Everyone has fat (lipids) in the blood, i.e. cholesterol, triglycerides and high and low-density lipoproteins. Abnormal levels of lipids (dyslipidaemia) contribute to the development of atherosclerosis.

This is a condition in which there is a build-up of plaque – which consists of fat, cholesterol, calcium and other substances – in the arteries, leading to narrowing of the arteries, and consequently, a reduction in oxygen-rich blood flow to various organs.

Atherosclerosis can result in cardiovascular disease, which is manifested by heart attacks, strokes and even death.

Cardiovascular disease (CVD) is the leading cause of death in Malaysian men and women. It includes coronary heart disease (CHD), cerebrovascular disease and peripheral arterial disease.

CHD ranges from angina, which is chest pain or discomfort due to poor blood flow through the blood vessels in the heart, usually during excessive physical activity, to heart attack (acute coronary syndrome, ACS) when blood flow to the heart is blocked.

The causes of dyslipidaemia may be primary (genetic) or secondary to various conditions, such as excessive dietary intake of fat, diabetes, chronic kidney disease, hypothyroidism, excessive alcohol consumption and some medicines like thiazides and beta-blockers.

Data from National Health and Morbidity Surveys

The overall prevalence of hypercholesterolaemia (known and undiagnosed) among adults of 18 years and above in the 2015 survey was 47.7%.

The prevalence in the rural areas was the same as that in the urban areas. (Source: Institute for Public Health 2015. National Health and Morbidity Survey [NHMS] 2015. Vol. II: Non-Communicable Diseases, Risk Factors & Other Health Problems, 2015]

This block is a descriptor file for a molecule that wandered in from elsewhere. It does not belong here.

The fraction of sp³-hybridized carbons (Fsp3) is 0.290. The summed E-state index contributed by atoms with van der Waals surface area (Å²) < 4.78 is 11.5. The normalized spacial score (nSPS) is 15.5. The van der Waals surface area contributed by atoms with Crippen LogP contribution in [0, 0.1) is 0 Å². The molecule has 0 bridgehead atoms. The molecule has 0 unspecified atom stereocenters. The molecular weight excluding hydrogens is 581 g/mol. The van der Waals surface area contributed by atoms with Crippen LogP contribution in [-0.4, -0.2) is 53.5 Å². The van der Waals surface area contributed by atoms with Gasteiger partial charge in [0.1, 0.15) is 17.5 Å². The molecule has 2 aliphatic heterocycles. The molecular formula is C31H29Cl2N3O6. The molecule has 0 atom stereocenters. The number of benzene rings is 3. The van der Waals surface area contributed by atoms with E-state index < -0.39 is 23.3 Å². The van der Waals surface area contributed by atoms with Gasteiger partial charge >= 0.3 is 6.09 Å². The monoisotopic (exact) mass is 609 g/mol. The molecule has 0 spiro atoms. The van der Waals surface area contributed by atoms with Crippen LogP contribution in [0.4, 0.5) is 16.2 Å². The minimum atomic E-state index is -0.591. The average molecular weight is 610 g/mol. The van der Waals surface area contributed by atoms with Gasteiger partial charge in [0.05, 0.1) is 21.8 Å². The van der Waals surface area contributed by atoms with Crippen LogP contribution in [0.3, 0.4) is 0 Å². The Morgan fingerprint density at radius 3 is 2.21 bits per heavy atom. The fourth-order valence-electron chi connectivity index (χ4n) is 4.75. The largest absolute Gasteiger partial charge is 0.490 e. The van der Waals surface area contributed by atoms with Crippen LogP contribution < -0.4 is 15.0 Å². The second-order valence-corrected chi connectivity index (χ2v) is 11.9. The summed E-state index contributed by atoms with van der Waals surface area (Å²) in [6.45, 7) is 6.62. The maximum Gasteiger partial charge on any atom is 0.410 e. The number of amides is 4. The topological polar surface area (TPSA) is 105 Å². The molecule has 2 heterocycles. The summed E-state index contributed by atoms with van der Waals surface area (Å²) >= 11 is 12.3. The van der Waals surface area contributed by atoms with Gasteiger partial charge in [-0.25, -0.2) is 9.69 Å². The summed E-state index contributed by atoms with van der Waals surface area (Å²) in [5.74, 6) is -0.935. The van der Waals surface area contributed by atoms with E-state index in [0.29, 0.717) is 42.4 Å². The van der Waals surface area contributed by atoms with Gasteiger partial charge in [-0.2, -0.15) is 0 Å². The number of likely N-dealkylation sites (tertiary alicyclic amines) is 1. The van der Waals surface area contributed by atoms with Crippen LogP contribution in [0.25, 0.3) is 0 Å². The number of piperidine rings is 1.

The prevalence was 20.7%, 32.6% and 47.7% in 2006, 2011 and 2015 respectively, with the increase due to an increase of undiagnosed hypercholesterolaemia from 26.6% in 2011 to 38.6% in 2015.

The findings from NHMS 2015 of the overall prevalence of hypercholesterolaemia (known and undiagnosed) were:

• There was an increase in overall prevalence with age, increasing from 22.0% in the 18-19 years age group to a peak of 68.8% among the 55-59 years age group;

• The overall prevalence in females was 52.2% and 43.5% in males;

• Malays and Indians had the same prevalence at 50.1%, followed by the Chinese at 47.5%.

Of the known hypercholesterolaemia, the findings included:

• The prevalence of known hypercholesterolaemia was 9.1%, increasing from 0.2% in the 18-19 years age group, reaching a peak of 25.2% in the 60-74 years age group;

• The prevalence in females was the same as in males;

• The prevalence in urban areas was 9.7% and 7.1% in the rural areas;

• Indians had a prevalence at 12.3%, followed by Other Bumiputras at 11.2%, Chinese at 11.0%, and Malays at 8.7%;

• 66.8% claimed to be on oral drugs within the past two weeks; 84.4% had received specific diet advice from healthcare personnel; 70.3% claimed to have been advised by healthcare personnel to lose weight, and 83.1% had been advised to be more physically active or start exercising;

• With regards to their usual place of treatment, more than half of them sought treatment at Health Ministry (MOH) health clinics (50.0%), followed by private clinics (23.07%), MOH hospitals (19.1%), and private hospitals (4.6%);

• About 2.3% self-medicated by purchasing medications directly from pharmacies;

• 0.3% took traditional and complementary medicine.

Of the undiagnosed hypercholesterolaemia, the findings included: